Lenovo also announced several laptops, including the high-end Lenovo 910 with 4K display. This has Windows Hello support, for biometric login, but it is based only on a fingerprint reader, rather than the special camera of which Intel made great play at the 2015 IFA. A shame that few vendors are taking up the possibility of login by face recognition.
Another Lenovo announcement was a new Moto Z phone, the Play, which offers an impressive 50 hour battery life. It also supports the "Moto Mod" concept of hardware add-ons, with the star of the show being a 10x optical zoom lens created in partnership with camera specialists Hasselblad.
Hasselblad-branded add-on for Moto Z phones
I tried the camera zoom Mod briefly and it does of course enable much higher quality zoom images. The add-on also gives the phone much of the feel of a camera, easier to grip securely than a phone on its own. However, there is no tripod mount which limits its appeal.
Another go with the Smartwatch
Samsung has launched the Galaxy Gear S3 smartwatch, and is beginning to address some of the factors that hold back this market. Among the best features of the Gear S3 are the claimed battery life of 3 to 4 days from its 380mAh battery, an always-on display, and enough on-board capability that it remains useful even if its partner phone is out of reach or out of power.
The Gear S3 has a 1.3” 360x360 display, dual core 1.0 GHz processor, runs Samsung’s own Tizen Wearable Platform 2.3.2 (not Android Wear), has 768MB RAM and 4GB storage, and supports WPC (Wireless Power Consortium) inductive charging as well as Samsung Pay contactless payments. Connectivity includes Wi-Fi, Bluetooth 4.2 and GPS. It is compatible with “standard 22mm watchbands,” according to Samsung’s press release.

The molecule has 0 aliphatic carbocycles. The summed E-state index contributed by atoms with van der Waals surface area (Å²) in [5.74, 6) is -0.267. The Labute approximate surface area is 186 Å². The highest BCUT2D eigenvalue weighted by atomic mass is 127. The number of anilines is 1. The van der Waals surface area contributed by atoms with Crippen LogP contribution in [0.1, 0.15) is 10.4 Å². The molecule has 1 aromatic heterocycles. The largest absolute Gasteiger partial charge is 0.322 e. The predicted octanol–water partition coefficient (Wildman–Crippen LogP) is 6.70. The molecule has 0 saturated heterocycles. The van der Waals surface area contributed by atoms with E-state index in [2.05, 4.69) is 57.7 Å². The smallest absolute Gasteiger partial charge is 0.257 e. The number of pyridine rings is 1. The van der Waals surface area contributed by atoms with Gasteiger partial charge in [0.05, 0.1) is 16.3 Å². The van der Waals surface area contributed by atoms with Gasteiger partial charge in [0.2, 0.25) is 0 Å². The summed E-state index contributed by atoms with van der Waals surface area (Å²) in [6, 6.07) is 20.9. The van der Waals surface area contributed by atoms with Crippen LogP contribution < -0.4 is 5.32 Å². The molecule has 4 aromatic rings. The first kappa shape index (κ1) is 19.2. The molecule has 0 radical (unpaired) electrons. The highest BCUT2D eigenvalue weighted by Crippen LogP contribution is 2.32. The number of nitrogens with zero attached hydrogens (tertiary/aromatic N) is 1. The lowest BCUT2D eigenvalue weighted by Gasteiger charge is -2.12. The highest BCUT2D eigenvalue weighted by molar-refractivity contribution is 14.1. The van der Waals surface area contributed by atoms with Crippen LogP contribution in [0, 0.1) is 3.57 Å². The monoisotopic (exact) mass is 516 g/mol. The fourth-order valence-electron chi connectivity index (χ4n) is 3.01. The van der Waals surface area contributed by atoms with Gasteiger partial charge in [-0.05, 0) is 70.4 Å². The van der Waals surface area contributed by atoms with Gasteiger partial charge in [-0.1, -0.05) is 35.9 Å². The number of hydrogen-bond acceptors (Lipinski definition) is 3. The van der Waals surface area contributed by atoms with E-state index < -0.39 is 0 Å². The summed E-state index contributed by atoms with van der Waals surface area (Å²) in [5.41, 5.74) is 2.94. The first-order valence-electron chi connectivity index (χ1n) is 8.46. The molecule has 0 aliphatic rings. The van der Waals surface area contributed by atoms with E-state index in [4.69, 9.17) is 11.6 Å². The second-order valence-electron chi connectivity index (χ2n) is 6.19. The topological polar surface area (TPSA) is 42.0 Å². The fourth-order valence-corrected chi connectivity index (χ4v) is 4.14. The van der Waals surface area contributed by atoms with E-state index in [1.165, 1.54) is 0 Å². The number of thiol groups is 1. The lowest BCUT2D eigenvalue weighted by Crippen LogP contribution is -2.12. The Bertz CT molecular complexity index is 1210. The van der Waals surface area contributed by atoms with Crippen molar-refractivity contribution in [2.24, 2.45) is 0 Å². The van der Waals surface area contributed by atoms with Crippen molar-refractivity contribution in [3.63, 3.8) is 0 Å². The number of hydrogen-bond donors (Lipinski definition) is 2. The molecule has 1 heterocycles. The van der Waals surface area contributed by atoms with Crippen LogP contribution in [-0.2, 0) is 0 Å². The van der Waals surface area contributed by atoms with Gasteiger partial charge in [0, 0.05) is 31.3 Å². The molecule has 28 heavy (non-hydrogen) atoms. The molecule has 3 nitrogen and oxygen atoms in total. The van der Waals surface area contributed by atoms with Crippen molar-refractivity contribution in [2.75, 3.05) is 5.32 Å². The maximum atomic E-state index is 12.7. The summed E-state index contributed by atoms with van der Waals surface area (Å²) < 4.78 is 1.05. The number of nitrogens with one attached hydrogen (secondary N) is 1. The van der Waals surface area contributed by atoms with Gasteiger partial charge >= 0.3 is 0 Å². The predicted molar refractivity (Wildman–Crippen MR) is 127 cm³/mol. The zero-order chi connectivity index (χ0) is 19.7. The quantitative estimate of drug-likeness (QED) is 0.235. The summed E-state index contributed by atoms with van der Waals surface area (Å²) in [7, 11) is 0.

Samsung Gear S3 Smartwatch
At the press launch, much of Samsung's focus was on persuading us that the Gear S3 can hold its own with traditional watches. The always-on display means you can "tell time at a glance just like a traditional watch," says the press release, while the design of the Classic model is meant to have the look and feel of a "well-crafted luxury watch."
Handling the sample hardware at the launch though confirms that it is big, chunky and masculine; fine if that is your style, but not for everyone.
The key question is whether a device like the Gear S3 adds enough value to mitigate the annoyance of short battery life compared to a traditional watch. Samsung's use of Tizen rather than Android Wear has efficiency advantages, but is an obstacle for app developers. Price and availability is not yet announced.
Asus also announced a smartwatch today, the ZenWatch 3, with 1.39" 400 x 400 display and 87ppi, 512MB RAM and 4GB storage, battery life of 1-2 days, and Qualcomm Snapdragon Wear 2100 processor.
Asus ZenWatch 3
Again this is a chunky affair, though the advantage of Android Wear for app mitigates its shorter battery life. No wireless charging though; it has a special charging connector on the rear that is compatible only with its own charger, so make sure you remember to bring it with you. The ZenWatch 3 will be available before the end of 2016 at €229.®